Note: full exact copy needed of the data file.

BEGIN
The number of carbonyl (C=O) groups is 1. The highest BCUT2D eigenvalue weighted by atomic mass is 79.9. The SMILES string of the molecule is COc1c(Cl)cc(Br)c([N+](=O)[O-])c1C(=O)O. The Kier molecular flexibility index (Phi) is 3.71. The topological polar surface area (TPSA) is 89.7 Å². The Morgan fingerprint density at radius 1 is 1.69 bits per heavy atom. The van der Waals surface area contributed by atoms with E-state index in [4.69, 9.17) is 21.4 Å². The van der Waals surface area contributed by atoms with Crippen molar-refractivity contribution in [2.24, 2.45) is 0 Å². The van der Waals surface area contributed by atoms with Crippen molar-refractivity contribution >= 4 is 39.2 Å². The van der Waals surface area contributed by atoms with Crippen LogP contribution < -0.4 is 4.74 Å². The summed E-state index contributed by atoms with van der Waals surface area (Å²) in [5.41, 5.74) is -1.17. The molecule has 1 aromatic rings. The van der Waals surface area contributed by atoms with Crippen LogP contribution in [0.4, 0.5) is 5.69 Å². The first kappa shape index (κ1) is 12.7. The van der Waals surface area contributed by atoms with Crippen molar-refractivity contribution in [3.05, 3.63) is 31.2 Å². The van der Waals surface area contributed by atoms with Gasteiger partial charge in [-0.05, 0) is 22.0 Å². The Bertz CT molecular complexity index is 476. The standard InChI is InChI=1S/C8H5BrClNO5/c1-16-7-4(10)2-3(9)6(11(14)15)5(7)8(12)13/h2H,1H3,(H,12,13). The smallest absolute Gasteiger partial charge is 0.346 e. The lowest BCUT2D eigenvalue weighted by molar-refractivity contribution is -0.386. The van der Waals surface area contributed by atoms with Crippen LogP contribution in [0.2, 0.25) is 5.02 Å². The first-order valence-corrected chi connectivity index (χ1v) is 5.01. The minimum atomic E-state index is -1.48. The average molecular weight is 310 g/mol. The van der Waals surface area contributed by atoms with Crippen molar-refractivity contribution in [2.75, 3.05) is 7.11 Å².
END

The number of carbonyl (C=O) groups is 1. The highest BCUT2D eigenvalue weighted by atomic mass is 79.9. The SMILES string of the molecule is COc1c(Cl)cc(Br)c([N+](=O)[O-])c1C(=O)O. The Kier molecular flexibility index (Phi) is 3.71. The topological polar surface area (TPSA) is 89.7 Å². The Morgan fingerprint density at radius 1 is 1.69 bits per heavy atom. The van der Waals surface area contributed by atoms with E-state index in [4.69, 9.17) is 21.4 Å². The van der Waals surface area contributed by atoms with Crippen molar-refractivity contribution in [2.24, 2.45) is 0 Å². The van der Waals surface area contributed by atoms with Crippen molar-refractivity contribution >= 4 is 39.2 Å². The van der Waals surface area contributed by atoms with Crippen LogP contribution < -0.4 is 4.74 Å². The summed E-state index contributed by atoms with van der Waals surface area (Å²) in [5.41, 5.74) is -1.17. The molecule has 1 aromatic rings. The van der Waals surface area contributed by atoms with Crippen LogP contribution in [0.4, 0.5) is 5.69 Å². The first kappa shape index (κ1) is 12.7. The van der Waals surface area contributed by atoms with Crippen molar-refractivity contribution in [3.05, 3.63) is 31.2 Å². The van der Waals surface area contributed by atoms with Gasteiger partial charge in [-0.05, 0) is 22.0 Å². The Bertz CT molecular complexity index is 476. The standard InChI is InChI=1S/C8H5BrClNO5/c1-16-7-4(10)2-3(9)6(11(14)15)5(7)8(12)13/h2H,1H3,(H,12,13). The smallest absolute Gasteiger partial charge is 0.346 e. The lowest BCUT2D eigenvalue weighted by molar-refractivity contribution is -0.386. The van der Waals surface area contributed by atoms with Crippen LogP contribution in [0.2, 0.25) is 5.02 Å². The first-order valence-corrected chi connectivity index (χ1v) is 5.01. The minimum atomic E-state index is -1.48. The average molecular weight is 310 g/mol. The van der Waals surface area contributed by atoms with Crippen molar-refractivity contribution in [2.75, 3.05) is 7.11 Å².